TCR/CD3 plus CD28-mediated induction of cyclins and cdks is dependent on PI3K- and MEK1/2-mediated signaling pathways
Previous studies have shown that CD28 costimulation directly regulates T cell entry into the cell cycle and progression through the G1 phase. Therefore, we sought to determine whether each of these signaling pathways had distinct effects on the molecular mechanisms that control progression through the cell cycle. As shown in Fig. 2⇓A (top panel), TCR/CD3 induced a detectable increase of cyclin D3, a G1 phase cyclin, compared with the unstimulated control cells, but CD3 plus CD28 coligation significantly augmented this effect. The induction of cyclin D3 was inhibited by either LY294002 or UO126. TCR/CD3 ligation mediated increased expression of the cyclin D3-associated cdks, cdk4 and cdk6 (Fig. 2⇓A, second and third panels), but did not result in enzymatic activation of cdk4 in most donors (Fig. 2⇓A, bottom panel). Coligation of TCR/CD3 and CD28 augmented expression of cyclin D3 and associated cdks and induced enzymatic activity of cdk4. Expression of cyclin D3, but most importantly enzymatic activation of cdk4, was dramatically inhibited by UO126 and to a lesser extent by LY294002 (Fig. 2⇓A, compare lane 4 with lanes 5 and 6), suggesting that the MEK1/2 pathway has a predominant role in the regulation of cell cycle progression during the early G1 phase.
Progression into late G1 is regulated by expression and activation of the cyclin E/cdk2 holoenzyme. Subsequent progression to S phase coincides with synthesis of cyclin A and formation of active cyclin A/cdk2 holoenzyme. As shown in Fig. 2⇑B, TCR/CD3 stimulation induced cyclin E, cyclin A, and cdk2 expression but not cdk2 enzymatic activation. Coligation of TCR/CD3 plus CD28 augmented cyclin E, cyclin A, and cdk2 expression and, most importantly, induced cdk2 enzymatic activation. Whereas TCR/CD3 stimulation resulted in limited conversion of Rb from hypophosphorylated to hyperphosphorylated forms, the hypophosphorylated form was diminished and the hyperphosphorylated forms predominated upon coligation with CD28 (Fig. 2⇑C). Addition of either LY294002 or UO126 abrogated TCR/CD3 plus CD28-mediated enzymatic activation of cdk2, synthesis of cyclin A, and hyperphosphorylation of Rb (Fig. 2⇑, B and C), consistent with the inhibition of cell cycle progression (Fig. 1⇑, A and C). At this stage, MEK1/2- and PI3K-dependent signaling events appeared to have equivalent roles in regulating cell cycle progression, because their specific inhibitors induced comparable inhibition of cdk2 enzymatic activity (Fig. 2⇑B, compare lane 4 with lanes 5 and 6).
Down-regulation of p27kip1 requires CD28 costimulation and is dependent on PI3K and MEK1/2
We have previously shown that decreased abundance of p27kip1 is a key event in CD28-mediated cell cycle progression. Therefore, we examined the role of PI3K and MEK1/2 in p27kip1 down-regulation after TCR/CD3 plus CD28-mediated activation of primary T cells. Consistent with previous observations, culture with anti-CD3 or anti-CD28 alone did not affect the expression of p27kip1 (Fig. 2⇑D, lanes 1–3). Coligation of TCR/CD3 and CD28 resulted in a dramatic down-regulation of p27kip1, which was significantly inhibited by either LY294002 or UO126, indicating that both PI3K and MEK had an active role in the regulation of p27kip1 (Fig. 2⇑D, lanes 3–5). In contrast to LY294002 and UO126, SB203580 did not inhibit down-regulation of p27kip1 induced by TCR/CD3 plus CD28. Among the cell cycle regulatory molecules, including cdks and cyclins, only expression of p27kip1 remained completely unaltered by TCR/CD3 signals alone and required CD28 costimulation to be down-regulated (Fig. 2⇑, A, B, and D). Moreover, although SB203580 partially inhibited enzymatic activation of cdk4 (Fig. 2⇑A, lane 7) and expression of cyclin E (Fig. 2⇑B, lane 7), it did not affect down-regulation of p27kip1 (Fig. 2⇑D, lane 7) or inhibit TCR/CD3 plus CD28-mediated proliferation (Fig. 1⇑A).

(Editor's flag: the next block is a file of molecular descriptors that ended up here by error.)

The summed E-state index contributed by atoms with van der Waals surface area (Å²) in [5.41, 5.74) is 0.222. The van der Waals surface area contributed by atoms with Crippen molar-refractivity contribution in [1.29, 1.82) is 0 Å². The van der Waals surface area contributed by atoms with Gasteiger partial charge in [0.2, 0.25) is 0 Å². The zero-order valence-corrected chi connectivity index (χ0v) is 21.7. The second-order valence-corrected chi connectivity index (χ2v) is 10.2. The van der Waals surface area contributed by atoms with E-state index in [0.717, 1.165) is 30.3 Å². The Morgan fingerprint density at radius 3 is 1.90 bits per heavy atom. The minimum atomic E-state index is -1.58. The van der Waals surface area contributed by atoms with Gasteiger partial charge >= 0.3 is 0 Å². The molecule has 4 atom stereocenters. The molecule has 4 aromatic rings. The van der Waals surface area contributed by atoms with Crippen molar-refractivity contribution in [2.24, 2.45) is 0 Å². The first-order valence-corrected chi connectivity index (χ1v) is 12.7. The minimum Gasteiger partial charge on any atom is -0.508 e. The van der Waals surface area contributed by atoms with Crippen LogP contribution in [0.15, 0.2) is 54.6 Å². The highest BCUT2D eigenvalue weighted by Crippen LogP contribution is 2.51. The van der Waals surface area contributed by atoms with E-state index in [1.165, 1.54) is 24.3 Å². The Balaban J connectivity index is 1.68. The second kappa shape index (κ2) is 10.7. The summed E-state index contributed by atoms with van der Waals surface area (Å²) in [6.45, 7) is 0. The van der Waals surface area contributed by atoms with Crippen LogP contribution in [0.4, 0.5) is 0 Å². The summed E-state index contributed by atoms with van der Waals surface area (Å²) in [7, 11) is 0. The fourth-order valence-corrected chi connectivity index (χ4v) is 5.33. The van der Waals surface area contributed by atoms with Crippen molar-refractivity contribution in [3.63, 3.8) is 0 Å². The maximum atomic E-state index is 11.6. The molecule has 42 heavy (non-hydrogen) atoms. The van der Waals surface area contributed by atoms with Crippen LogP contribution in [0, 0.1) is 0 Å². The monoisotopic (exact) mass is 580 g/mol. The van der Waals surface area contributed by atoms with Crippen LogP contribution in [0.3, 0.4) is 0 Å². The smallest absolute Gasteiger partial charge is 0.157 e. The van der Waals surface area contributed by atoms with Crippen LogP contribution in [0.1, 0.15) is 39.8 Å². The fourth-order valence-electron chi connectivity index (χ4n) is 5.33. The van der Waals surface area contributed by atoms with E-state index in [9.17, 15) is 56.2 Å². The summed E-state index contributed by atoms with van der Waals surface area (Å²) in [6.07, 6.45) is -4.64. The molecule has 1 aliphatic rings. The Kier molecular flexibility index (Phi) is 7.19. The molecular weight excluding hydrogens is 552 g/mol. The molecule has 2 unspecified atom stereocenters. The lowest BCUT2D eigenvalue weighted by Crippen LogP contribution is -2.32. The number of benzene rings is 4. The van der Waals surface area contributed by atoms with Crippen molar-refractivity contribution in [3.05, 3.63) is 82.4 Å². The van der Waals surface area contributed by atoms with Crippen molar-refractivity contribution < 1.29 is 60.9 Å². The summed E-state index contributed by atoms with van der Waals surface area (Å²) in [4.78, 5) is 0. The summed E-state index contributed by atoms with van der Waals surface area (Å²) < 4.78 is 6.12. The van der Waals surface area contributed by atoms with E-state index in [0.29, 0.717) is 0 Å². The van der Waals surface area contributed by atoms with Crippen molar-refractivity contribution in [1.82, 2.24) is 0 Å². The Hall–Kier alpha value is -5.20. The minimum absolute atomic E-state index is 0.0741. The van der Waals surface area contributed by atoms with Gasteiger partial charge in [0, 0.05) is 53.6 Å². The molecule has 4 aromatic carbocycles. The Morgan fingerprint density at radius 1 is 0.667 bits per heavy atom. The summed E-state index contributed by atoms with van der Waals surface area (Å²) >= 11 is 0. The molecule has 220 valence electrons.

TCR/CD3 and CD28 have unique roles in the activation of MEK1/2- and PI3K-PKB-dependent pathways
To determine whether distinct signaling events evoked by TCR/CD3 and by CD28 resulted in the concomitant activation of PI3K and MEK1/2, we examined the biochemical events initiated by independent ligation of each receptor. Purified primary human T cells were left untreated or treated with anti-CD3, anti-CD28, or the combination of anti-CD3 and anti-CD28 mAbs followed by cross-linking with rabbit anti-mouse Ig. TCR/CD3 cross-linking resulted in the activation of ERK1/2, as determined by immunoblot with an Ab specific for the phosphorylated form of ERK1 and ERK2 (Fig. 3⇓A, lanes 1–4). In contrast, cross-linking of CD28 did not induce phosphorylation of ERK1 and ERK2 (Fig. 3⇓A, lanes 5–7). Moreover, simultaneous cross-linking of both TCR/CD3 and CD28 did not alter the degree of ERK1 and ERK2 activation (Fig. 3⇓A, compare lanes 2–4 with lanes 8–10).